I don't know any parents that punish with the intent of "hurting" them, they punish with the intent of understanding cause and effect.

Of course. But they also believe that a child cannot understand cause and effect unless he is forced to live a negative experience such as pain and suffering (corporal punishment) or mental pain and humiliation (shaming) or removing a pleasure or a commodity (giving frustration and a feeling of unfairness), etc.
And the neuro-biological studies shows that this is not true. Children either CANNOT learn consequences at all (before their brain connections wire-up), or they can, and will, provided the connection with the parent is strong and they are patient. The artifical consequence that you speak of, and that inflicts a negative emotion, HINDERS the learning process because, when you are under a strong negative emotion, you no longer use your left brain (cognitive reasoning), you use the right brain fast survival reflexes instead.


Perhaps you and i describe "need" differently, the basic needs are food, shelter, clothing and in children love from a parent. I do not see how the desire of another toy or curiosity being indulged is a "need" it's a desire.

See the Maslow pyramid of needs to see what I refer to when I talk about needs:
http://en.wikipedia.org/wiki/Maslow%27s_hierarchy_of_needs
The needs you describe (shelter, food, clothing) are physiological needs. There are also love and belonging needs, security needs, self-esteem needs and self actualization needs.
Curiosity is part of your fundamental need for understanding how the world works and build your self esteem. Babies and children are always curious, they need to explore and understand how things works, they need to play - because for them, playing IS their "job"; it is how their brain develops and its a fundamental need that they feel, to learn and to grow.

By the way, you mention yourself that the love of the parent is one of the fundamental needs for a child. I know that parents who punish want the best for their kids and they love their kids. But the point is: that's now how it is perceived from the kid's point of view. It erodes the strength of the parent-child relationship .



It's very difficult for an older child to see a younger new one appear in the family and take time away from his parents...
Again, there isn't a NEED here.

You just said that the love of their parents is a need. Children often sees their sibling as someone in competition for that love. It is not to say one must not teach consequences for their actions: it's a question of understanding that:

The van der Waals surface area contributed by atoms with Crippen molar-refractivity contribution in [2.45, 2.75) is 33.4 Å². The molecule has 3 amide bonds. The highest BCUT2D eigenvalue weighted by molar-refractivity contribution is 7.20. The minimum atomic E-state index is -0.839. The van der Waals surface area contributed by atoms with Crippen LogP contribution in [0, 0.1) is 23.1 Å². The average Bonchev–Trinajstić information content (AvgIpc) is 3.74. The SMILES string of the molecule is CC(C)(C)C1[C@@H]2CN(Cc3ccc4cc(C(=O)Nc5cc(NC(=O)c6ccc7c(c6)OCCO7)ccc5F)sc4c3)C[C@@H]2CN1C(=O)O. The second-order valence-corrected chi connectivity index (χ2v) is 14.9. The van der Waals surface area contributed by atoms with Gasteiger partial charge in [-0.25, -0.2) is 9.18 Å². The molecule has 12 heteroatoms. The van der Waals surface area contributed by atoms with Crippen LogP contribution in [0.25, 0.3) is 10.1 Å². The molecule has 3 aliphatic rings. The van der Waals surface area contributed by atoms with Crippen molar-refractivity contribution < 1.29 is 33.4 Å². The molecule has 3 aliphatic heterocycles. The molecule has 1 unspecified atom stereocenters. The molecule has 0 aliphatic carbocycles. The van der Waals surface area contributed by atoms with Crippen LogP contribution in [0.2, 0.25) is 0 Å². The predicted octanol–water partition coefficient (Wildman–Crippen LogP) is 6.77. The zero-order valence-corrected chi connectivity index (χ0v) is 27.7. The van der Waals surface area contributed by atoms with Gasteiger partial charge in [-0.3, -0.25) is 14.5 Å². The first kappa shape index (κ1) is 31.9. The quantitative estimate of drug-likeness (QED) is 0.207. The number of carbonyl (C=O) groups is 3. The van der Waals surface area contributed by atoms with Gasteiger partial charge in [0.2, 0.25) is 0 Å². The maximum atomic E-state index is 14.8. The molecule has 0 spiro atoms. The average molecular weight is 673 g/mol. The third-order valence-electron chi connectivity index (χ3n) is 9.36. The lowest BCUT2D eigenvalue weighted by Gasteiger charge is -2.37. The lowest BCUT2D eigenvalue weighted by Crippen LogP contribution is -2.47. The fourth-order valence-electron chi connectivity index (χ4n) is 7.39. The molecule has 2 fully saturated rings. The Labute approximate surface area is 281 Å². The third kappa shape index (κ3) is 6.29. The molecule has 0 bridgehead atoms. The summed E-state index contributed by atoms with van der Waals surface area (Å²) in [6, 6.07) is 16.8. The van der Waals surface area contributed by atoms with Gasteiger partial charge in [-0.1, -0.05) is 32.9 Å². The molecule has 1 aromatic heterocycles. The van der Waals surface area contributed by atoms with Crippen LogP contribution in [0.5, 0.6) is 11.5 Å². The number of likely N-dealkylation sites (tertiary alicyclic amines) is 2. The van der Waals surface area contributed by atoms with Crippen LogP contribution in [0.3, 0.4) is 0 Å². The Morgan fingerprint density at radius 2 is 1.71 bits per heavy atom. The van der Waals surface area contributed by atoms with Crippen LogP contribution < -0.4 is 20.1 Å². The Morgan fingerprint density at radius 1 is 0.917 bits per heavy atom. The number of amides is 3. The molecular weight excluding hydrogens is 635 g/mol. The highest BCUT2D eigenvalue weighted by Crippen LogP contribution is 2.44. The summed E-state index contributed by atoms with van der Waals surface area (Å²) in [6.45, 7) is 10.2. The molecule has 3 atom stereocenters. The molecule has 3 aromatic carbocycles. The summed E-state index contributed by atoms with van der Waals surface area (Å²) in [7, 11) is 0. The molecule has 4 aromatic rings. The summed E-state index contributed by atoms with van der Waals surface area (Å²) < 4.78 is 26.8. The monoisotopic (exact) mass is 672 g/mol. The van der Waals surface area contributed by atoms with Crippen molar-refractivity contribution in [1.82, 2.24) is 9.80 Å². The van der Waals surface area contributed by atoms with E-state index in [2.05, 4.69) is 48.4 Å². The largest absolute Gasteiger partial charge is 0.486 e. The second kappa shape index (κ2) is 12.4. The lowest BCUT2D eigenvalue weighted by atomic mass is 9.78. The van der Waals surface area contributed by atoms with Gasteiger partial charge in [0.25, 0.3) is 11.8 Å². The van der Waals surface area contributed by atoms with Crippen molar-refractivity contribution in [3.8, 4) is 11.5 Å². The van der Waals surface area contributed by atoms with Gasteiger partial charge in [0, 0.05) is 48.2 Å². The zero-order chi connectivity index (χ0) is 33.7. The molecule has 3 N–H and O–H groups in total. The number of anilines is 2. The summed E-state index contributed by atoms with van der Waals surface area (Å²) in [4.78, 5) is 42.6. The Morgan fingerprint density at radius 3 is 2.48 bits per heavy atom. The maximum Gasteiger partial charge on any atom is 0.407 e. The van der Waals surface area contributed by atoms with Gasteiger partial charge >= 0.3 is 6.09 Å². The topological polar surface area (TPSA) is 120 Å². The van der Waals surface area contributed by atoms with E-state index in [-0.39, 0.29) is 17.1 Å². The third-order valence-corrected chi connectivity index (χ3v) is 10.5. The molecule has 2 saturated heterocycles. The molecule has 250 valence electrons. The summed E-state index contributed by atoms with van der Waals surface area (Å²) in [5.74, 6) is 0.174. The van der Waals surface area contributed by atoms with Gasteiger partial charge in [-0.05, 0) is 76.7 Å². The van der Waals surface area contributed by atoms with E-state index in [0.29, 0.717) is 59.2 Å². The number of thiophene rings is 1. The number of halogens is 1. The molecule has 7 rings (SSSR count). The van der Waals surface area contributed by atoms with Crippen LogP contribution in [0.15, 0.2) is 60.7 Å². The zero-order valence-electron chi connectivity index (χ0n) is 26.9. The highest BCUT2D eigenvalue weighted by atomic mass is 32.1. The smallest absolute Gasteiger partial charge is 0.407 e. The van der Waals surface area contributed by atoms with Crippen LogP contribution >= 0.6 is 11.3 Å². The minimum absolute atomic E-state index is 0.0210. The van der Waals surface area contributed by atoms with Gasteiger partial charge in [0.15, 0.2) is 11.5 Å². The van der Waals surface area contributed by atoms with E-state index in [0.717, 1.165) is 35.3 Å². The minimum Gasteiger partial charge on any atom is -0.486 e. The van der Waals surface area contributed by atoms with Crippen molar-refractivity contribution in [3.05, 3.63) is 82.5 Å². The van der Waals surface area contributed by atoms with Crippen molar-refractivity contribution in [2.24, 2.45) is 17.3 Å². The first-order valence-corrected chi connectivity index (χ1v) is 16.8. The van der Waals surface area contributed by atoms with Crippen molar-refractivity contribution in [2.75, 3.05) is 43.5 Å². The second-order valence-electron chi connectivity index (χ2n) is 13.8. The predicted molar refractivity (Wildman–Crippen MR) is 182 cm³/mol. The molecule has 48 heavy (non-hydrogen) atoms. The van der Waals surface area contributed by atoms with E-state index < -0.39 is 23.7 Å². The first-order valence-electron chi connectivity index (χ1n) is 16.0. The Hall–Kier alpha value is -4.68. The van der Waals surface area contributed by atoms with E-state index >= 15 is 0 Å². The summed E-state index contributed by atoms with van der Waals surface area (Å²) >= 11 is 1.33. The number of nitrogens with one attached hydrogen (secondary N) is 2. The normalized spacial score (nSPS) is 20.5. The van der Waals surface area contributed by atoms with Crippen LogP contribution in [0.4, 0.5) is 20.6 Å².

a) the child who did that had no idea how to express his fears and frustrations in other ways
b) punishing the child to teach him "consequence" about hitting a sibling only reinforce the resentment he will feel for his sibling.
Even assuming that this would teach him "consequences" (which it won't, because at this age, his brain cannot truly understand that concept), isn't it more important to teach that kid to love his brother than to teach him consequences for hitting him?


at the same time i'm concerned at what teaching like this has wrought on my generation, i'll elaborate in a bit.

See my response up above on this.


Couple years go by and you've raised what YOU think to be a strong vibrant plant. Then you let the plant go, you plant it outside having never seen the harshness of the real world in winter, you've sheltered it with over emotional "care" and thinking it was best for his growth, and protected it for SO long that it can't survive outside in the real conditions.

In your example, your plant would already be dead before it would have a chance to grow, unless the climate would be good all the time, in which case there would be no "learning" anyway. In reality, once your plant is mature in the greenhouse, you then proceed with acclimatization: you expose the plant to the direct sun one hour a day and increase this one more hour every few days, until it is ready to have direct sun; and you can do the same with other possible hazard from outside. Eventually, the plant is ready to be transplanted outside. (research it, I am not inventing this. The flowers people typically plant in their backyard were planted from plants grown in greenhouses, not from seed directly put in the uncontrolled conditions at home).